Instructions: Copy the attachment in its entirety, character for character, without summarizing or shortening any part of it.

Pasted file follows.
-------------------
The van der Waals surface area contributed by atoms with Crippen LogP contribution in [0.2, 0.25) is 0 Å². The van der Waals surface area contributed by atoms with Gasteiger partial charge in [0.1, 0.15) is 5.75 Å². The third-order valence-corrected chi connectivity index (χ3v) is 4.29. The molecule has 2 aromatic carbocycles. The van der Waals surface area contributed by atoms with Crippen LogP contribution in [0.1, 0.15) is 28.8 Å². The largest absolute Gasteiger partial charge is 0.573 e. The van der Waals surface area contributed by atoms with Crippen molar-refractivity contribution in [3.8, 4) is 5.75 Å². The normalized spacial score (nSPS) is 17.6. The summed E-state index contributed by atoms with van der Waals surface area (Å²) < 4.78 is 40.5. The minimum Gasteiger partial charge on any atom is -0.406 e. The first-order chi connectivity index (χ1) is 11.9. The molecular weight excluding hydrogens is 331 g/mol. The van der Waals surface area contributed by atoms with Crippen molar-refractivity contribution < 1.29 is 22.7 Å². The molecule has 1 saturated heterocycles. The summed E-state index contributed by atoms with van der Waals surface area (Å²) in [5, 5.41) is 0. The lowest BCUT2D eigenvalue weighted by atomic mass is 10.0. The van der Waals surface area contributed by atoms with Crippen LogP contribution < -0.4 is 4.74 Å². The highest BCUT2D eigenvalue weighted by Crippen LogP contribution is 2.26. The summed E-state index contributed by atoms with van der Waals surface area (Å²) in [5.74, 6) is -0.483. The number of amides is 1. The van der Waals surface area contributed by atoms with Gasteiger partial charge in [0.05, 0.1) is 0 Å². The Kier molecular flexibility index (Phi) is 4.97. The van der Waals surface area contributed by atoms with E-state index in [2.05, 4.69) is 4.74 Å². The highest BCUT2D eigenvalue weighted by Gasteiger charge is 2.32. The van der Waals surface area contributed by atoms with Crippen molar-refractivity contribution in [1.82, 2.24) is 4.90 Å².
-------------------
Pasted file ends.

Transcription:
The van der Waals surface area contributed by atoms with Crippen LogP contribution in [0.2, 0.25) is 0 Å². The van der Waals surface area contributed by atoms with Gasteiger partial charge in [0.1, 0.15) is 5.75 Å². The third-order valence-corrected chi connectivity index (χ3v) is 4.29. The molecule has 2 aromatic carbocycles. The van der Waals surface area contributed by atoms with Crippen LogP contribution in [0.1, 0.15) is 28.8 Å². The largest absolute Gasteiger partial charge is 0.573 e. The van der Waals surface area contributed by atoms with Crippen molar-refractivity contribution in [3.8, 4) is 5.75 Å². The normalized spacial score (nSPS) is 17.6. The summed E-state index contributed by atoms with van der Waals surface area (Å²) < 4.78 is 40.5. The minimum Gasteiger partial charge on any atom is -0.406 e. The first-order chi connectivity index (χ1) is 11.9. The molecular weight excluding hydrogens is 331 g/mol. The van der Waals surface area contributed by atoms with Crippen molar-refractivity contribution < 1.29 is 22.7 Å². The molecule has 1 saturated heterocycles. The summed E-state index contributed by atoms with van der Waals surface area (Å²) in [5, 5.41) is 0. The lowest BCUT2D eigenvalue weighted by atomic mass is 10.0. The van der Waals surface area contributed by atoms with Crippen LogP contribution < -0.4 is 4.74 Å². The highest BCUT2D eigenvalue weighted by Crippen LogP contribution is 2.26. The summed E-state index contributed by atoms with van der Waals surface area (Å²) in [5.74, 6) is -0.483. The number of amides is 1. The van der Waals surface area contributed by atoms with Gasteiger partial charge in [0.05, 0.1) is 0 Å². The Kier molecular flexibility index (Phi) is 4.97. The van der Waals surface area contributed by atoms with E-state index in [2.05, 4.69) is 4.74 Å². The highest BCUT2D eigenvalue weighted by Gasteiger charge is 2.32. The van der Waals surface area contributed by atoms with Crippen molar-refractivity contribution in [1.82, 2.24) is 4.90 Å².